Come along, entry is free. Bookings can be made by emailing email@example.com include your name and those of any others attending with you.
image: Gary Cass & Donna Franklin, 'Decay' (detail) Micro 'be' Fermented Fashion. Performer Jennieka Chattelle. Photo by Bewley Shaylor. Skin to Skin, Fremantle Arts Centre, 2008
Tuesday 14 – Friday 17 April
led by Niki Sperou
Venue: Department of Medical Biotechnology, Flinders University
Image: BioHome (Catherine Fargher & Terumi Narushima), ChromoKnit, video still, 2007
Trish Adams completed her Doctor of Visual Arts in 2005. Her thesis explored the impact on expressions and representations of corporeality of experimental techniques in biomedical engineering and involved an inter-disciplinary collaboration with a scientist at the School of Biomedical Sciences, The University of Queensland. Trish explored the recent groundbreaking techniques in adult stem cell research by assuming the role of a 'human guinea pig'. She personalised her engagement with the scientific data by taking the source material from her own blood and carrying out the experiments herself. Trish has presented her research outcomes at conferences such as "Speculation and Innovation" and ARC Biennial, Brisbane, 2005; New Constellations: Art, Science & Society, Museum of Contemporary Art, Sydney, 2006; Perth Digital Art & Culture Conference, 2007 and ISEA, 2008. She is currently artist-in-residence at the Visual & Sensory Neuroscience Group, Queensland Brain Institute, and The University of Queensland.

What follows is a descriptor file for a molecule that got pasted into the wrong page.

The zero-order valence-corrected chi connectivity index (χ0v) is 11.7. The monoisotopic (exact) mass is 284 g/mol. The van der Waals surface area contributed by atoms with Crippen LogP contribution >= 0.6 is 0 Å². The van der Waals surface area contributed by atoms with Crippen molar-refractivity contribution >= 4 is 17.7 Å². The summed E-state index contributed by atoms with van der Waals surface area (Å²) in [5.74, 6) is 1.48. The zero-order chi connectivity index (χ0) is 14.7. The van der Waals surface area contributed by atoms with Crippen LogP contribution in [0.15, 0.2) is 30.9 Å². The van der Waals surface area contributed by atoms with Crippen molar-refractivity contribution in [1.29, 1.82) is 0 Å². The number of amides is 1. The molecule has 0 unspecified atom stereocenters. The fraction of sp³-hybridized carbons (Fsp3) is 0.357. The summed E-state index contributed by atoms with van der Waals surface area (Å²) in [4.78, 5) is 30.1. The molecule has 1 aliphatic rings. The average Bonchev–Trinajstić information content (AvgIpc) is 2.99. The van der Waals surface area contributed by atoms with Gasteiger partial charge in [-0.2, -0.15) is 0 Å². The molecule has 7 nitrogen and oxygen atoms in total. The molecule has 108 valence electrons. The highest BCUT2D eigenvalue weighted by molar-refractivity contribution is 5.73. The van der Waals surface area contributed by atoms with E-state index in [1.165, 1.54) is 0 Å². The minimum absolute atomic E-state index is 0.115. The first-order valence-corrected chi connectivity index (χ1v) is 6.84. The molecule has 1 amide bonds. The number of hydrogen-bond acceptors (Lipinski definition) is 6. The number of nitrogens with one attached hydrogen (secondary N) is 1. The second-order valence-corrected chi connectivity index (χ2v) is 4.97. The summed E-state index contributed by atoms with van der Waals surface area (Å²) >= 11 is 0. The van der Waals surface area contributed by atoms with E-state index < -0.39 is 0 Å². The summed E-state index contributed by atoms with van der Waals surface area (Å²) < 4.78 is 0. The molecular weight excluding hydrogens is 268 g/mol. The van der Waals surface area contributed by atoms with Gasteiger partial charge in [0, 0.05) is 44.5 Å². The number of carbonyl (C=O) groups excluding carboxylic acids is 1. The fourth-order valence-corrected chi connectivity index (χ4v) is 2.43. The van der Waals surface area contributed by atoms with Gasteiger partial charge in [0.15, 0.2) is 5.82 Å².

Bio-Kino (Guy Ben-Ary & Tanya Visosevic)